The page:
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A History of Abolitionism

            John Brown had once said "No people in the history of the world have been so misunderstood, so misjudged, and so cruelly maligned." Being an abolitionist meant having a great passion about getting rid of the idea of slavery. Three abolitionists that were greatly against slavery would be John Brown, Harriet Tubman and Harriet Beecher Stowe. .
             The first abolitionist that was highly against slavery was John Brown. He grew up in Ohio. He was the son of a wandering New Englander. In Ohio he was taught in local schools to resent education and his parents revere the Bible and they hated slavery. He frequently sought the company of blacks, for 2 years living in a freedmen's community in North Elba, N.Y. John Brown had became a militant abolitionist or a conductor for the Underground Railroad. He was also the organizer of a self protection league for the blacks and fugitive slaves. When John Brown was 50 years old he had made racism and slavery a reality. Having an organized militia unit he led a mission of revenge. On May 23, 1856 him and six followers had visited the homes of pro- slavery men along Pottawatomie Creek. John Brown had also returned to Ohio and he took two trips to Kansas and planned to free slaves throughout the south. But In the end Brown was captured and found guilty of treason against Virginia and was hung. So his plan had not worked. .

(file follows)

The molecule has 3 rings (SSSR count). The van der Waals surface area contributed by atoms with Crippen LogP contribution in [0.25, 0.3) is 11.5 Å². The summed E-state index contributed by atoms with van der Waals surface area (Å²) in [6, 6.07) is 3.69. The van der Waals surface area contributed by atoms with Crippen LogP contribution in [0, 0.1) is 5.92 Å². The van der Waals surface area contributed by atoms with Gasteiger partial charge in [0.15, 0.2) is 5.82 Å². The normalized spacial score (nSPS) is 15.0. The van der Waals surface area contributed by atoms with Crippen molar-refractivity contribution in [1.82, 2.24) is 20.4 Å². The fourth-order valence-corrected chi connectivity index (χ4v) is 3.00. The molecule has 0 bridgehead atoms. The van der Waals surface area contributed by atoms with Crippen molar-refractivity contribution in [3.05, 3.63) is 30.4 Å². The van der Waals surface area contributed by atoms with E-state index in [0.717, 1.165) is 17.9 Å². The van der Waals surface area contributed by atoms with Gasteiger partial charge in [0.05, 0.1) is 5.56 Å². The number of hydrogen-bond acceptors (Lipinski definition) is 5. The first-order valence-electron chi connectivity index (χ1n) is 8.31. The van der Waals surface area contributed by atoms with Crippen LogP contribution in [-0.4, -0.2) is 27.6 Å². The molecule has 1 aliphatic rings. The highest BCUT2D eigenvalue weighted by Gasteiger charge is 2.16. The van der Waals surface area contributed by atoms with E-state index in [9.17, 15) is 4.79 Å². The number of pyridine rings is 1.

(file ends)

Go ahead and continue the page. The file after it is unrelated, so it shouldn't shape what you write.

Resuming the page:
The second abolitionist that was highly against slavery was Harriet Tubman. Harriet Tubman was much known as the conductor of the Underground Railroad's. In a ten year time frame Harriet Tubman had made nineteen trips into the South and she had escorted over three hundred slaves to freedom, and in these nineteen trips she has never lost a slave. When Harriet was little she used to be a house servant and then she worked in the fields. Harriet was always ready to stand up for anyone and anything. In 1844 she married a free black named John Tubman.

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